Do close but negative margins in radical prostatectomy specimens increase the risk of postoperative progression?

Jonathan I. Epstein, Jurga Sauvageot

Research output: Contribution to journalArticlepeer-review

Abstract

Purpose: When tumor extends close to the margin of resection yet does not extend to the inked edge of the gland, it is unclear whether patients have an adverse prognosis compared to cases with greater distance between the tumor and margin. Materials and Methods: Among radical prostatectomy specimens with negative margins the distance between the most peripheral tumor and the surgical margin of resection was measured in 52 cases with and 49 without progression. All patients had clinically confined disease (stages T1 or T2) with subsequent progression or a minimum 5-year followup without evidence of disease. No patient received preoperative or postoperative radiotherapy or hormonal therapy until progression occurred. All men underwent a postoperative serum prostate specific antigen test to evaluate progression. Seminal vesicles and lymph nodes were pathologically free of tumor. All prostates were serially sectioned, completely embedded and assessable regarding margins of resection. Results: Patients with progression were no more likely to have tumor close to the margin than those without progression. In a regression analysis analyzing the effect of Gleason score, distance between tumor and margin, location of closest margin and pathological stage as related to progression, only grade was predictive of progression (p <0.00001). Conclusions: It is not necessary for pathologists to designate these margins as close, since biologically this finding has no significance. Furthermore, physicians who are involved in treatment of patients after radical prostatectomy for prostate cancer should not alter therapy depending on whether margins are reported as close.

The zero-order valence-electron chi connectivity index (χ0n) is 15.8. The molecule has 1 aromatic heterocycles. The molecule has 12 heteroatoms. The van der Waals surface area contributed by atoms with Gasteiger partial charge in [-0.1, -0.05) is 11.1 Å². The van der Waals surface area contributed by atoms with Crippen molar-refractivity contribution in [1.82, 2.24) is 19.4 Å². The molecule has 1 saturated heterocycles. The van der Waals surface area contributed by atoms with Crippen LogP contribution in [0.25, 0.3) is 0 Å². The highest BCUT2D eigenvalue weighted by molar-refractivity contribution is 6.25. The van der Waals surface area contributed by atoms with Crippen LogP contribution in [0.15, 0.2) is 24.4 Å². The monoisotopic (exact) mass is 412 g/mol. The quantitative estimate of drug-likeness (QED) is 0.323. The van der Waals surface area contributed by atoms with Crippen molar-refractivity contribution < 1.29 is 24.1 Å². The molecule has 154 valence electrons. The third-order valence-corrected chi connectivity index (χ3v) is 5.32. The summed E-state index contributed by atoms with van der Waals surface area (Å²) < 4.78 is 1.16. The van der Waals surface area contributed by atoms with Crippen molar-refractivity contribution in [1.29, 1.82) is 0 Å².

Original languageEnglish (US)
Pages (from-to)241-243
Number of pages3
JournalJournal of Urology
Volume157
Issue number1
DOIs
StatePublished - Jan 1997

Keywords

  • neoplasm metastasis
  • prostatectomy
  • prostatic neoplasms

ASJC Scopus subject areas

  • Urology

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